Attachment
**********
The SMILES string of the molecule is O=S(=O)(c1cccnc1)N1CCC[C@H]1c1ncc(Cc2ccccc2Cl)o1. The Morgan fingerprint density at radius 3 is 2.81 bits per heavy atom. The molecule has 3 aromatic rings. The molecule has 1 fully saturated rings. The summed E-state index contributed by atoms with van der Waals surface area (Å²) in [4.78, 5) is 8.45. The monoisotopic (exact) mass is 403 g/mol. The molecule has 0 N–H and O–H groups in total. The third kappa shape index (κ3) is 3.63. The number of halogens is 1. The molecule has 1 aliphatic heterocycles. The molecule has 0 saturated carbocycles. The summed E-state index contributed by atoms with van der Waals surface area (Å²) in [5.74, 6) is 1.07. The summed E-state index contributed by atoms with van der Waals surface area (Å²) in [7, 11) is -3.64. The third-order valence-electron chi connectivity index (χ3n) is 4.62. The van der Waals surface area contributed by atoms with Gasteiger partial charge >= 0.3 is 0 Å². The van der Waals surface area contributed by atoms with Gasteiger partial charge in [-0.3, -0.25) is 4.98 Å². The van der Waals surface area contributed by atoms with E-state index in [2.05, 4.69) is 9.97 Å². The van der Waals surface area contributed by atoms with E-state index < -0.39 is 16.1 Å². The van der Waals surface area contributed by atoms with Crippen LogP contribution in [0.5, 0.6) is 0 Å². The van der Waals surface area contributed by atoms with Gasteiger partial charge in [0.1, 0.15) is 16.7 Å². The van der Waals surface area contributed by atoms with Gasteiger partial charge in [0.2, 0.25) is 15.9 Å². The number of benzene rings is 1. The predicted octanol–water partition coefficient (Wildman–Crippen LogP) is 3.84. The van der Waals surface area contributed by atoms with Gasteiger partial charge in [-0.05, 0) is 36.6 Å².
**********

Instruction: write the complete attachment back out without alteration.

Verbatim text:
The SMILES string of the molecule is O=S(=O)(c1cccnc1)N1CCC[C@H]1c1ncc(Cc2ccccc2Cl)o1. The Morgan fingerprint density at radius 3 is 2.81 bits per heavy atom. The molecule has 3 aromatic rings. The molecule has 1 fully saturated rings. The summed E-state index contributed by atoms with van der Waals surface area (Å²) in [4.78, 5) is 8.45. The monoisotopic (exact) mass is 403 g/mol. The molecule has 0 N–H and O–H groups in total. The third kappa shape index (κ3) is 3.63. The number of halogens is 1. The molecule has 1 aliphatic heterocycles. The molecule has 0 saturated carbocycles. The summed E-state index contributed by atoms with van der Waals surface area (Å²) in [5.74, 6) is 1.07. The summed E-state index contributed by atoms with van der Waals surface area (Å²) in [7, 11) is -3.64. The third-order valence-electron chi connectivity index (χ3n) is 4.62. The van der Waals surface area contributed by atoms with Gasteiger partial charge >= 0.3 is 0 Å². The van der Waals surface area contributed by atoms with Gasteiger partial charge in [-0.3, -0.25) is 4.98 Å². The van der Waals surface area contributed by atoms with E-state index in [2.05, 4.69) is 9.97 Å². The van der Waals surface area contributed by atoms with E-state index < -0.39 is 16.1 Å². The van der Waals surface area contributed by atoms with Crippen LogP contribution in [0.5, 0.6) is 0 Å². The van der Waals surface area contributed by atoms with Gasteiger partial charge in [0.1, 0.15) is 16.7 Å². The van der Waals surface area contributed by atoms with Gasteiger partial charge in [0.2, 0.25) is 15.9 Å². The number of benzene rings is 1. The predicted octanol–water partition coefficient (Wildman–Crippen LogP) is 3.84. The van der Waals surface area contributed by atoms with Gasteiger partial charge in [-0.05, 0) is 36.6 Å².